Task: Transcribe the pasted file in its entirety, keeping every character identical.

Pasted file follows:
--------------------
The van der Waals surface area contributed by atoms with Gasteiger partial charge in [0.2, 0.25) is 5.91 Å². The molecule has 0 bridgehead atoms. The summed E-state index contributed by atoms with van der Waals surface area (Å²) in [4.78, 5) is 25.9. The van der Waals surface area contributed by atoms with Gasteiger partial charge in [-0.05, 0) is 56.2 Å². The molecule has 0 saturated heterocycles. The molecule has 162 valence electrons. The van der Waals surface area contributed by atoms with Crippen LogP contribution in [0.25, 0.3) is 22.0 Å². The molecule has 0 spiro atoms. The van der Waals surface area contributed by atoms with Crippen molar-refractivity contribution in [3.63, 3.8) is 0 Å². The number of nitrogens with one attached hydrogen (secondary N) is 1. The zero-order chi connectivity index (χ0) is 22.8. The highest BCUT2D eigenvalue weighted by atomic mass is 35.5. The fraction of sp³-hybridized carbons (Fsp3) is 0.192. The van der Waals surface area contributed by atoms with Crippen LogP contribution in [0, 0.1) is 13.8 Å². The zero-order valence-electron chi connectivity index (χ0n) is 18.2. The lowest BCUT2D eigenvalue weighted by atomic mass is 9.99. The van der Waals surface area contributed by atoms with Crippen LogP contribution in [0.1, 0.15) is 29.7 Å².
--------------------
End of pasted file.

The van der Waals surface area contributed by atoms with Gasteiger partial charge in [0.2, 0.25) is 5.91 Å². The molecule has 0 bridgehead atoms. The summed E-state index contributed by atoms with van der Waals surface area (Å²) in [4.78, 5) is 25.9. The van der Waals surface area contributed by atoms with Gasteiger partial charge in [-0.05, 0) is 56.2 Å². The molecule has 0 saturated heterocycles. The molecule has 162 valence electrons. The van der Waals surface area contributed by atoms with Crippen LogP contribution in [0.25, 0.3) is 22.0 Å². The molecule has 0 spiro atoms. The van der Waals surface area contributed by atoms with Crippen molar-refractivity contribution in [3.63, 3.8) is 0 Å². The number of nitrogens with one attached hydrogen (secondary N) is 1. The zero-order chi connectivity index (χ0) is 22.8. The highest BCUT2D eigenvalue weighted by atomic mass is 35.5. The fraction of sp³-hybridized carbons (Fsp3) is 0.192. The van der Waals surface area contributed by atoms with Crippen LogP contribution in [0, 0.1) is 13.8 Å². The zero-order valence-electron chi connectivity index (χ0n) is 18.2. The lowest BCUT2D eigenvalue weighted by atomic mass is 9.99. The van der Waals surface area contributed by atoms with Crippen LogP contribution in [0.1, 0.15) is 29.7 Å².